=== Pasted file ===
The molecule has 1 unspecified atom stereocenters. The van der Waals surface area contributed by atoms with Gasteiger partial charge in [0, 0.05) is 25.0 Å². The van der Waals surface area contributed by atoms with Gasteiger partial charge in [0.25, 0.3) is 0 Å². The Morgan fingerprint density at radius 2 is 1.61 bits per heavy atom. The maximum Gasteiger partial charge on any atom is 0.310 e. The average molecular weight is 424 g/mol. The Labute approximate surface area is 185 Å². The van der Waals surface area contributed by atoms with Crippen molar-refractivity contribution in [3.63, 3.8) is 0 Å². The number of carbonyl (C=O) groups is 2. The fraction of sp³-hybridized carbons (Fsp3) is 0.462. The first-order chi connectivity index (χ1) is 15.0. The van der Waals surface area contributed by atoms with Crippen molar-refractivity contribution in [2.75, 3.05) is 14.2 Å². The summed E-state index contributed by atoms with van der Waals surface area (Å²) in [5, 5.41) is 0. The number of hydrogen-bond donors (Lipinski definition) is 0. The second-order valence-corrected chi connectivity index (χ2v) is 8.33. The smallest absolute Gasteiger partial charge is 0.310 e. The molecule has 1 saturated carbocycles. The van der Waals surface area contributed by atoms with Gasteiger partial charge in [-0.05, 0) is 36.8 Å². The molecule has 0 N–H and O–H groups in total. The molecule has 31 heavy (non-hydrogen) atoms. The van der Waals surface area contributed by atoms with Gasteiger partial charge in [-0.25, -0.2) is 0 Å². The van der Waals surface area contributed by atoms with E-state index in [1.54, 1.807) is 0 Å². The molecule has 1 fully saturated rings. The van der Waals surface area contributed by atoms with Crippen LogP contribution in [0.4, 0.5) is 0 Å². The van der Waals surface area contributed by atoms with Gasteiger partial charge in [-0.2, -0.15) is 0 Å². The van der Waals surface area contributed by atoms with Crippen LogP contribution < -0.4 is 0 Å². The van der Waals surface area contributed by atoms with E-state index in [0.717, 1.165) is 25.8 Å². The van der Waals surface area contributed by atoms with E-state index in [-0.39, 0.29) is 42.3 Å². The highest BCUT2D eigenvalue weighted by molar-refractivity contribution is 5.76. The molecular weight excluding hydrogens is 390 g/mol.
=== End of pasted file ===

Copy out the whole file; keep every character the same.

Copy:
The molecule has 1 unspecified atom stereocenters. The van der Waals surface area contributed by atoms with Gasteiger partial charge in [0, 0.05) is 25.0 Å². The van der Waals surface area contributed by atoms with Gasteiger partial charge in [0.25, 0.3) is 0 Å². The Morgan fingerprint density at radius 2 is 1.61 bits per heavy atom. The maximum Gasteiger partial charge on any atom is 0.310 e. The average molecular weight is 424 g/mol. The Labute approximate surface area is 185 Å². The van der Waals surface area contributed by atoms with Crippen molar-refractivity contribution in [3.63, 3.8) is 0 Å². The number of carbonyl (C=O) groups is 2. The fraction of sp³-hybridized carbons (Fsp3) is 0.462. The first-order chi connectivity index (χ1) is 15.0. The van der Waals surface area contributed by atoms with Crippen molar-refractivity contribution in [2.75, 3.05) is 14.2 Å². The summed E-state index contributed by atoms with van der Waals surface area (Å²) in [5, 5.41) is 0. The number of hydrogen-bond donors (Lipinski definition) is 0. The second-order valence-corrected chi connectivity index (χ2v) is 8.33. The smallest absolute Gasteiger partial charge is 0.310 e. The molecule has 1 saturated carbocycles. The van der Waals surface area contributed by atoms with Gasteiger partial charge in [-0.05, 0) is 36.8 Å². The molecule has 0 N–H and O–H groups in total. The molecule has 31 heavy (non-hydrogen) atoms. The van der Waals surface area contributed by atoms with Gasteiger partial charge in [-0.25, -0.2) is 0 Å². The van der Waals surface area contributed by atoms with E-state index in [1.54, 1.807) is 0 Å². The molecule has 1 fully saturated rings. The van der Waals surface area contributed by atoms with Crippen LogP contribution in [0.4, 0.5) is 0 Å². The van der Waals surface area contributed by atoms with Gasteiger partial charge in [-0.2, -0.15) is 0 Å². The van der Waals surface area contributed by atoms with Crippen LogP contribution < -0.4 is 0 Å². The van der Waals surface area contributed by atoms with E-state index in [0.717, 1.165) is 25.8 Å². The van der Waals surface area contributed by atoms with E-state index in [-0.39, 0.29) is 42.3 Å². The highest BCUT2D eigenvalue weighted by molar-refractivity contribution is 5.76. The molecular weight excluding hydrogens is 390 g/mol.